See how the machine can additionally define some extended state via data that the parent machine can read once the child reaches the final state. We can refer to it as done data.

Before moving on to the parent machine, let me tell you why we have defined a randomizingAction state with a null event. Right before the machine transitions to the next state (played), a randomized ROCK_PAPER_SCISSORS value is assigned to the action property of the machine's context. Alternatively, just like we perform a log action when entering the screaming state nodes, the action of changing the context could've also been performed as an entry action of the played state.
On the contrary, once we have entered the played state, we'd usually expect the action to be already set to ROCK | PAPER | SCISSORS. To prevent ambiguity, we want to set the value before entering the state node; hence, we added a very explicit state node randomizingAction. Don't be frugal when it comes to defining state nodes, they can add a lot of clarity to the code we write.


Parent machine

Our rock paper scissors machine should be invoked by a user. Let's represent the user with an ActorMachine.

interface ActorStateSchema {
  states: {
    idle: {};
    playing: {};
    played: {};
  };
}

interface ActorContext {
  playedAction?: ROCK_PAPER_SCISSORS;
}

type ActorEvent = { type: 'PLAY' };

As you can see, there are quite some things we had to repeat like playing, played and the action value inside the machine's context. Former state is essential to invoke the child machine and once the machine has reached the final state, the parent machine will also transition to a state indicating that a game has been played. As established before, there is no need to define state nodes sparingly and we get some nice benefits from having defined a parent machine. In particular, we managed to encapsulate the few states and actions needed to play the game into a distinct rock paper scissors machine. By invoking the machine, it doesn't need to be aware of the idle state and PLAY event of the parent machine. As a benefit, the machine has a single responsibility and because of its minimal API surface, it can be easily reused.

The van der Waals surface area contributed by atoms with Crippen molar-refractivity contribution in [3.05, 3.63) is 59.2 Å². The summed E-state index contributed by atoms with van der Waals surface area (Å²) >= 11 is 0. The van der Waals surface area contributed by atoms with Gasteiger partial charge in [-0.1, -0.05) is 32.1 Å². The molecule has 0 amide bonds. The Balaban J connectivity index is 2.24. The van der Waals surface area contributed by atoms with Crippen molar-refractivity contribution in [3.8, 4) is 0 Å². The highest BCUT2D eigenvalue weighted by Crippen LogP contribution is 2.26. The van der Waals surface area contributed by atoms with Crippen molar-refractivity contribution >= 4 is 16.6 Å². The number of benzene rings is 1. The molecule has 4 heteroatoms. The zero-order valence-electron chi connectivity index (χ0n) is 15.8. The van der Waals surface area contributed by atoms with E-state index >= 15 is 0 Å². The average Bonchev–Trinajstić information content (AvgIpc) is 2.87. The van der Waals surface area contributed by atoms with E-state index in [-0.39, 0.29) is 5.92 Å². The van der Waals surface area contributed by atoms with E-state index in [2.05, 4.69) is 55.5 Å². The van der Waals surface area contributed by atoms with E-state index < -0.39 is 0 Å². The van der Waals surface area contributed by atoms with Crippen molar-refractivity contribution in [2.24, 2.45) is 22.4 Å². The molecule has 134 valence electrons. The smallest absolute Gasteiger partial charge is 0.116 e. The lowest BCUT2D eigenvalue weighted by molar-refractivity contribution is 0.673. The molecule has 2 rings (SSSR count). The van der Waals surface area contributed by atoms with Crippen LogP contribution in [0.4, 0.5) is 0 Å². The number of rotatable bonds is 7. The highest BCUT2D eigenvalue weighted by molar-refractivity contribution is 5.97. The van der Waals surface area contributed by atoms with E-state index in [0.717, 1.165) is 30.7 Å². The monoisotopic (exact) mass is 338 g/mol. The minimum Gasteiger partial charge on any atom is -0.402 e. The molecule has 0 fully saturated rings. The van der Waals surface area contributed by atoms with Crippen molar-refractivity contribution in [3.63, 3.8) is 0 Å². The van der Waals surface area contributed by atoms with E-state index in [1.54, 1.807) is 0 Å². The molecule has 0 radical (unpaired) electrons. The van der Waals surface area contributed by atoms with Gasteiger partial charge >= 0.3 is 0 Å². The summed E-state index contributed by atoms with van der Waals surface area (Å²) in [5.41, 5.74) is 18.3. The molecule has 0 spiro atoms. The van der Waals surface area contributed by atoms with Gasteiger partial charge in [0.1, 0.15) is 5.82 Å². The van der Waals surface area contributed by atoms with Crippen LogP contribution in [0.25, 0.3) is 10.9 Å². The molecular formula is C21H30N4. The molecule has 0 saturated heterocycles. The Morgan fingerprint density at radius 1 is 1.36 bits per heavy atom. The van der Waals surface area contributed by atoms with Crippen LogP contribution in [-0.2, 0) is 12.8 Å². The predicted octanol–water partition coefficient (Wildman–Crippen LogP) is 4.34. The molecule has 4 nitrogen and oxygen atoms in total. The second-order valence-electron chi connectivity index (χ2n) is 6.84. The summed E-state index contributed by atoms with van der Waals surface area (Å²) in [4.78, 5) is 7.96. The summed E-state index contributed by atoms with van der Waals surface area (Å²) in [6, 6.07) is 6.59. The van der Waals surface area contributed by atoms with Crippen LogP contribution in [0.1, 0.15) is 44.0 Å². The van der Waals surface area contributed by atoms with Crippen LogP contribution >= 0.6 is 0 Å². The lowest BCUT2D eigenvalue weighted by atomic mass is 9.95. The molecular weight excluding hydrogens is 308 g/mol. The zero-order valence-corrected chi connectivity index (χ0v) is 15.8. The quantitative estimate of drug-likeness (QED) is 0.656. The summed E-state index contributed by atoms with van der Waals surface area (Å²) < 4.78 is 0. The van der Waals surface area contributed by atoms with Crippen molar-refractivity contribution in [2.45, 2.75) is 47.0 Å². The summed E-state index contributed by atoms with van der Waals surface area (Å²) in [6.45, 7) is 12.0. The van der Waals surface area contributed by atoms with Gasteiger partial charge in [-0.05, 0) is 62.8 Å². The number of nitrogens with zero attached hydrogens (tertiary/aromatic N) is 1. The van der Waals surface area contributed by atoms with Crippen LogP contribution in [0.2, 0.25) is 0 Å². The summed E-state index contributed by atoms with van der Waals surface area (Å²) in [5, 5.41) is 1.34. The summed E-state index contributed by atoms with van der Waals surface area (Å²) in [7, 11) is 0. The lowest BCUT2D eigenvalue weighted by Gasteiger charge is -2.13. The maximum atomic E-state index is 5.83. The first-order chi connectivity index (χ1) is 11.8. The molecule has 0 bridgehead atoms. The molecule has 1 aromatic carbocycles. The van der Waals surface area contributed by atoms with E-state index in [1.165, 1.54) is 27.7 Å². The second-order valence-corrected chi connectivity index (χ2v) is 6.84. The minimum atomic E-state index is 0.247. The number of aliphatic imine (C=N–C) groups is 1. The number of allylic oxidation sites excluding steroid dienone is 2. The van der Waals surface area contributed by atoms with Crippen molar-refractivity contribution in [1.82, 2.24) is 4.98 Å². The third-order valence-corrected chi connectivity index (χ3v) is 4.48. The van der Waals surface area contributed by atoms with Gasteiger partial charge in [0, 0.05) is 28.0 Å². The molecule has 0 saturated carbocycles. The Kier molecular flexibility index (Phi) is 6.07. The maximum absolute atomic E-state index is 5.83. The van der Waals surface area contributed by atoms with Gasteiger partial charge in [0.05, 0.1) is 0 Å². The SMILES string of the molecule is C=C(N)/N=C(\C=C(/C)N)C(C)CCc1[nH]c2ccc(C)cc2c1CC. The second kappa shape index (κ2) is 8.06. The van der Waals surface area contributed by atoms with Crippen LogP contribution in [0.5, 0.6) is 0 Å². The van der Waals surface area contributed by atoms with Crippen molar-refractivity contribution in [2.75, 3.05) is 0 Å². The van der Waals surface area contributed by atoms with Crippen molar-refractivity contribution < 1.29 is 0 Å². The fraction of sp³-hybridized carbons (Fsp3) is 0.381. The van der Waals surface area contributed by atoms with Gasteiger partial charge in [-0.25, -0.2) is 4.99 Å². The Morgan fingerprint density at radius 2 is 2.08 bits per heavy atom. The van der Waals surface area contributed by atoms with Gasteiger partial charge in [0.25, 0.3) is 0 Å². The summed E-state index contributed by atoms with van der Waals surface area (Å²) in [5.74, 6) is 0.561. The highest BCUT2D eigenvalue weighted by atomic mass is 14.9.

const actorMachine = Machine<ActorContext, ActorStateSchema, ActorEvent>({
  id: 'player',
  initial: 'idle',
  context: {
    playedAction: undefined,
  },
  states: {
   idle: {
     on: {
       'PLAY': 'playing',
     },
   },
   playing: {
      invoke: {
        id: 'playRockPaperScissor',
        src: rockPaperScissorsMachine,
        onDone: {
          target: 'played',
          actions: assign({ playedAction: (context, event) => event.data.performedAction }),
        }
      }
    },
    played: {
        on: {
          /** Let's play again :) */
          PLAY: "playing"
        }
    },
  },
});

Looking at the parent machine, the most important part is clearly when the rockPaperScissorsMachine gets invoked. Once the event handler is called to indicate that the child machine has finished its execution, we assign the done data to the parent context. Just one of multiple ways to handle cross-machine communication. For learning purposes, I named the extended state differently every time so you can clearly tell the difference. You could also call them by the same name e.g action which might make the code easier to look at.

  • action: property in the context of the child machine
  • performedAction: property of the done data inside the final state of the child machine. Gets assigned the action value
  • playedAction: property in the context of the parent machine. Gets assigned the performAction value

You can see everything working together smoothly in this codesandbox.

About this series

Throughout the first 24 days of December, I'll publish a small blog post each day teaching you about the ins and outs of state machines and statecharts.

The first couple of days will be spent on the fundamentals before we'll progress to more advanced concepts.